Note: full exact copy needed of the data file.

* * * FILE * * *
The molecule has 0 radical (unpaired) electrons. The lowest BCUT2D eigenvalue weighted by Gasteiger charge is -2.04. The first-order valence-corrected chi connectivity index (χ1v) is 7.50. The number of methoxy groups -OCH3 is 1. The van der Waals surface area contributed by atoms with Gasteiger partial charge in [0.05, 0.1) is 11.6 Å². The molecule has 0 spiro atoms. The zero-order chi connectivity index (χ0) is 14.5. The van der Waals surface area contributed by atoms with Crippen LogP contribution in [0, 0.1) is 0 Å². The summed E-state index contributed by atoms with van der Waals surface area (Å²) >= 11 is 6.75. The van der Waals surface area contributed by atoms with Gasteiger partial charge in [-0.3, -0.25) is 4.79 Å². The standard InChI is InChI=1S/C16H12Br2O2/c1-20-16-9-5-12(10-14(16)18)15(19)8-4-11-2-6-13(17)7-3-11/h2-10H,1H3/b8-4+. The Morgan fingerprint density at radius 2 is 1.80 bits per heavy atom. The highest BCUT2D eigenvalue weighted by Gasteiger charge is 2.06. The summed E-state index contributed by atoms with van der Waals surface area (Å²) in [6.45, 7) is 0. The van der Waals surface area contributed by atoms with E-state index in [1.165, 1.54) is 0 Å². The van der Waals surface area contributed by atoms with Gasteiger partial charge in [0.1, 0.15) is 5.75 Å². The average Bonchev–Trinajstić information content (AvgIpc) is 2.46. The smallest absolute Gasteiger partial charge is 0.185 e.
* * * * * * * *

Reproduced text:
The molecule has 0 radical (unpaired) electrons. The lowest BCUT2D eigenvalue weighted by Gasteiger charge is -2.04. The first-order valence-corrected chi connectivity index (χ1v) is 7.50. The number of methoxy groups -OCH3 is 1. The van der Waals surface area contributed by atoms with Gasteiger partial charge in [0.05, 0.1) is 11.6 Å². The molecule has 0 spiro atoms. The zero-order chi connectivity index (χ0) is 14.5. The van der Waals surface area contributed by atoms with Crippen LogP contribution in [0, 0.1) is 0 Å². The summed E-state index contributed by atoms with van der Waals surface area (Å²) >= 11 is 6.75. The van der Waals surface area contributed by atoms with Gasteiger partial charge in [-0.3, -0.25) is 4.79 Å². The standard InChI is InChI=1S/C16H12Br2O2/c1-20-16-9-5-12(10-14(16)18)15(19)8-4-11-2-6-13(17)7-3-11/h2-10H,1H3/b8-4+. The Morgan fingerprint density at radius 2 is 1.80 bits per heavy atom. The highest BCUT2D eigenvalue weighted by Gasteiger charge is 2.06. The summed E-state index contributed by atoms with van der Waals surface area (Å²) in [6.45, 7) is 0. The van der Waals surface area contributed by atoms with E-state index in [1.165, 1.54) is 0 Å². The van der Waals surface area contributed by atoms with Gasteiger partial charge in [0.1, 0.15) is 5.75 Å². The average Bonchev–Trinajstić information content (AvgIpc) is 2.46. The smallest absolute Gasteiger partial charge is 0.185 e.